If early reaction is anything to go by, the tech industry loves the two core elements of National’s tech policy, released this morning: new visa options to draw tech talent to NZ, and a promise to consider a tax change that would make it a lot more feasible for cash-strapped startups to dish out shares as part of a remuneration package.
But some also noted what was left out.
National promised a new International Graduates Visa, capped at 500 applicants for its first year; 250 12-month “Digital Nomad” visas; and a Global Growth Tech Visa aimed at high-skilled people earning more than $400,000 a year, also capped at 250 applicants. National immigration spokeswoman Erica Stanford said family members would be included on the new visas, and family members would be able to work.
National also promised to “investigate” the tax treatment of shares granted to employees. Currently, tax has to be paid on unrealised gains from employee stock option schemes (esops).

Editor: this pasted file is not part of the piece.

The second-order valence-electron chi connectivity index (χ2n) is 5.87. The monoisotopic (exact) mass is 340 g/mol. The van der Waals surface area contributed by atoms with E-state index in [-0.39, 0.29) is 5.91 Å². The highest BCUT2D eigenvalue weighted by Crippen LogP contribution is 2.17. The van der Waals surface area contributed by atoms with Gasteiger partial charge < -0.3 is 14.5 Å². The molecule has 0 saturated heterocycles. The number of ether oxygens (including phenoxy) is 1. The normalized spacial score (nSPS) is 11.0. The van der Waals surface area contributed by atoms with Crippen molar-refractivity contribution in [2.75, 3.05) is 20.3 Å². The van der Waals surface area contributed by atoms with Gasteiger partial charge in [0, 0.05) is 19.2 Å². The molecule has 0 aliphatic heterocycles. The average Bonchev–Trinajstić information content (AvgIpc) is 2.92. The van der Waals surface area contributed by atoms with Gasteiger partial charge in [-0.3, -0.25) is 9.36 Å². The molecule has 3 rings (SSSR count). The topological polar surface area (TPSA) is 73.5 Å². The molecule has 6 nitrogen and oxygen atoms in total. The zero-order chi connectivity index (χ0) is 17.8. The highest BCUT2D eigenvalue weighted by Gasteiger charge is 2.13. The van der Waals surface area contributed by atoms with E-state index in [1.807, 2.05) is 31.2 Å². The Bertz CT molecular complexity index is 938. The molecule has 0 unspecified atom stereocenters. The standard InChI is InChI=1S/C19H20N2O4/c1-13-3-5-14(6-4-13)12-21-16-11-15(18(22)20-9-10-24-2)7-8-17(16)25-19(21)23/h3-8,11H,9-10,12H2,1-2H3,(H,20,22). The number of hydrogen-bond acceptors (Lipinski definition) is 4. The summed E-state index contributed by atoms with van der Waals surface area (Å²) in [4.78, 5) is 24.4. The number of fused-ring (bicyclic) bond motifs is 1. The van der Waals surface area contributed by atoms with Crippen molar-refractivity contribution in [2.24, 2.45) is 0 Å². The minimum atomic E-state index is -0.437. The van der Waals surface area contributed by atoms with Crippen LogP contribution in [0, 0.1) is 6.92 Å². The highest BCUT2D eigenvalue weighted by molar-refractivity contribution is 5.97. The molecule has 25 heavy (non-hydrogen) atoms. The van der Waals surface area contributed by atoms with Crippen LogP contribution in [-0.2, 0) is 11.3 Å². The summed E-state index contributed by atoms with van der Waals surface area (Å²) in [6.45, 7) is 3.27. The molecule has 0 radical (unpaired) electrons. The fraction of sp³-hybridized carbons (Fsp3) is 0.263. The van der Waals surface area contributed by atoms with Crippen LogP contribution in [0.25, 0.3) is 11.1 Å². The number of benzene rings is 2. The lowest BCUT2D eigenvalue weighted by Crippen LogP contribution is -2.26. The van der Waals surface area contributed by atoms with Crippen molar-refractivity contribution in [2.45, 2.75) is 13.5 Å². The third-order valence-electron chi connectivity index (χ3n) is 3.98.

“That will be a game-changer,” said Dr Ehsan Vaghefi, co-founder of Toku Eyes - an Auckland-based AI startup that recently raised $13 million for a tilt at the US optometry market.
“It’s essential for young companies like ours, we need esops to attract talent. But the law is stacked against them at the moment; they’re a tax liability. The visa changes are good because one of the things that can make or break a young company is access to top-tier talent - someone who’s done it before and been a CEO of a multi-billion company.”
“I like the esop thing,” said Paul Miller, co-founder of Insightful.Mobi. “Because we’re in a position where want to retain our people but we don’t have a lot of money to dish out.”
He also liked the broader visa policy. “We just signed our first export customer a few weeks ago and having someone who could help with that phase - someone like the people they described coming into the country; I’m pretty excited about it.”
No tax breaks for investing in startups